The secret of Venus may be hidden in the heat of the night.

Despite being close to Earth and having nearly the same size, Venus is another world. Underneath its thick mantle of acid sulfuric clouds, at the surface 460 degrees Celsius are the rule. This temperature is kept by the greenhouse effect of a virtually carbon dioxide only atmosphere. Seventy kilometres above, one has to withstand a perpetual wind storm, the product of the so called Venus superrotation1. A team of researchers led by the Instituto de Astrofísica e Ciências do Espaço (IAstro2) is even closer to explaining the link between these infernal features.

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A study3 published in the journal Atmosphere, led by Pedro Machado, of IAstro and Faculdade de Ciências da Universidade de Lisboa (Ciências ULisboa), presents the most detailed and complete set of measurements ever made of the speed of the wind in Venus parallel to the equator (zonal wind) and at the altitude of the bottom of the cloud deck. One of the novel results was the simultaneous measurement of the speed of the wind at two different heights 20 kilometres apart. The team registered a difference in wind speed of about 150 kilometres per hour faster at the top of the clouds, which reinforces the hypothesis that energy is being transferred from the heat of the lower layers to the general circulation of the atmosphere.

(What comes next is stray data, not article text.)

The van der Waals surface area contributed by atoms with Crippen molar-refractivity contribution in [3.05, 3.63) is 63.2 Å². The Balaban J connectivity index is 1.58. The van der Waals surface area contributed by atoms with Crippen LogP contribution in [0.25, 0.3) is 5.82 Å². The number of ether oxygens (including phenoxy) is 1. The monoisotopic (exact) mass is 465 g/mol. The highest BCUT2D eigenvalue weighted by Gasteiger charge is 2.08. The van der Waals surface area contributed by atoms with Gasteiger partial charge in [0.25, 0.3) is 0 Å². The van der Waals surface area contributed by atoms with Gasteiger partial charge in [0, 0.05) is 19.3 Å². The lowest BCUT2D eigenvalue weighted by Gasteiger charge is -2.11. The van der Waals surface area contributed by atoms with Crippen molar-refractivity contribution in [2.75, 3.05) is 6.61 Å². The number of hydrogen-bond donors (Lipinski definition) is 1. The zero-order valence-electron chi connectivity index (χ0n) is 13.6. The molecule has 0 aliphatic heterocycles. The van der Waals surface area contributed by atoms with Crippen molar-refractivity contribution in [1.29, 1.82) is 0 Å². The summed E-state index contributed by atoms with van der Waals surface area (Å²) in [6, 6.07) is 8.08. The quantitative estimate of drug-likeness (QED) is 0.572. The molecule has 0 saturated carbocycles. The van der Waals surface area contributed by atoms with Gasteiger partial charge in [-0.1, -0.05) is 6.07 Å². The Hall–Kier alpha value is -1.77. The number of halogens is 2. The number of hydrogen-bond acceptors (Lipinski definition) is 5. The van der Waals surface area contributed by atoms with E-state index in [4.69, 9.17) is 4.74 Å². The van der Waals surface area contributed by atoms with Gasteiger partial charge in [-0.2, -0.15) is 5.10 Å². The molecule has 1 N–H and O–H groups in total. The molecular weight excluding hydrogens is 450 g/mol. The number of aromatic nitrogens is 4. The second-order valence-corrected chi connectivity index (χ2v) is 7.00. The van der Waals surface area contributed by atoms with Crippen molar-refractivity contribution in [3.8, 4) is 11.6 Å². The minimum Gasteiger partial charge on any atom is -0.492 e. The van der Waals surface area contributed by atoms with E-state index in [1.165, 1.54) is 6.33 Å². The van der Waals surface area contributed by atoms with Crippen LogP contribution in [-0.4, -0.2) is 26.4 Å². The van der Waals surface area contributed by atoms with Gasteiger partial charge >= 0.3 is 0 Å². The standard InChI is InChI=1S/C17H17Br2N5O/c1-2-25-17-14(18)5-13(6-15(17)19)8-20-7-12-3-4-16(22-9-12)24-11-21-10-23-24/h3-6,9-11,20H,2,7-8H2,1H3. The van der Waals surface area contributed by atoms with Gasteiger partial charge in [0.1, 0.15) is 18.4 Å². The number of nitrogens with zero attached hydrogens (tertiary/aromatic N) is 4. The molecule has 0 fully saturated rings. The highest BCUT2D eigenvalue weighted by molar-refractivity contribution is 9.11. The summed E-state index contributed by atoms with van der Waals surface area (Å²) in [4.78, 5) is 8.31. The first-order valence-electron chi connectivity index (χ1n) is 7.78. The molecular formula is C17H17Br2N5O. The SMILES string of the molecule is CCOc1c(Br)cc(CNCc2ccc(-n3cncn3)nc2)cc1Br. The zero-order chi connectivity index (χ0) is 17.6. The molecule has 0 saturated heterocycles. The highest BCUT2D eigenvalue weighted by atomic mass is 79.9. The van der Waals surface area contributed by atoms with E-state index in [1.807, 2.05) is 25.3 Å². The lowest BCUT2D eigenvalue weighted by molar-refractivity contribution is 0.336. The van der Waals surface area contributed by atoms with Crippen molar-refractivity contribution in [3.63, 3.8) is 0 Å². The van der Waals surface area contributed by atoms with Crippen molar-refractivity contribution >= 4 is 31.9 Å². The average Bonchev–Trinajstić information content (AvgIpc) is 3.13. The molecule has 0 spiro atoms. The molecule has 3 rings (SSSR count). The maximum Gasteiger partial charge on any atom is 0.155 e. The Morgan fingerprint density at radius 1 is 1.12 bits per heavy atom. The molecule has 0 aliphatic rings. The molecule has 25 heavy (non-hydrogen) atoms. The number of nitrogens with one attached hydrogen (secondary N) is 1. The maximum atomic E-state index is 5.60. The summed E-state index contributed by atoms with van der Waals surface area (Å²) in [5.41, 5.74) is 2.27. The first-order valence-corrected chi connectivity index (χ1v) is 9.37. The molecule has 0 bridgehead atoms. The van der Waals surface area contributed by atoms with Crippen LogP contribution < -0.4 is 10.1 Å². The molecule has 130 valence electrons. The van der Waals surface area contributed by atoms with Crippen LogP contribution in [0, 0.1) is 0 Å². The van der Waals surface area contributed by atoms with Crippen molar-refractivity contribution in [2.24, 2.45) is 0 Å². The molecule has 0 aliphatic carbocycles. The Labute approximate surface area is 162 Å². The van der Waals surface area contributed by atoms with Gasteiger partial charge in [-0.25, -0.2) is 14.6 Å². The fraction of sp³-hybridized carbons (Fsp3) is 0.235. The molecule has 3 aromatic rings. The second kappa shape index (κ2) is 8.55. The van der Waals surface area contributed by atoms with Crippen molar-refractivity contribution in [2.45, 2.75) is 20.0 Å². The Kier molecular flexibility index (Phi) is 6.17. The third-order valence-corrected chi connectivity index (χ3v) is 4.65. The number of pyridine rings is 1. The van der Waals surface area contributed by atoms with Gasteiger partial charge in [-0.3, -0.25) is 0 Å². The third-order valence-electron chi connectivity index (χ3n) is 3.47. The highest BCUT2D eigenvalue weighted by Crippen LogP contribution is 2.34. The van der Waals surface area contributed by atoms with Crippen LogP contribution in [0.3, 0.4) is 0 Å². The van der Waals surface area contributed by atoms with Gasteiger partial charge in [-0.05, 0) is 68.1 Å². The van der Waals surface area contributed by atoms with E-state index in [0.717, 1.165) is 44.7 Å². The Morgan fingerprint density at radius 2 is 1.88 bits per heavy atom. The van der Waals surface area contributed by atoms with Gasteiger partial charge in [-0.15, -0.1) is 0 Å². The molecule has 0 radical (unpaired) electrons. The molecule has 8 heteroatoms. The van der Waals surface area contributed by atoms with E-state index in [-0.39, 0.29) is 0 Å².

“Winds accelerate as we move upward to increasing altitudes, but we don’t know yet why,” says Pedro Machado. “This study throws much light on this, because we managed to study the vertical component of the wind for the first time, that is, how the energy from the lower and hoter layers is carried up to the top of the clouds, where it leads to the acceleration of the winds.”

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The temperature at the ground level reaches 460 degrees Celsius and produces infrared radiation (named thermal emission), which heats the air and makes it move up. This radiation passes through the most transparent regions of the bottom of the clouds, at roughly 48 kilometres above the surface. When Venus is observed in infrared, we see this light radiate from the heat of the surface, and the silhouettes of the clouds, opaque and dark, become visible.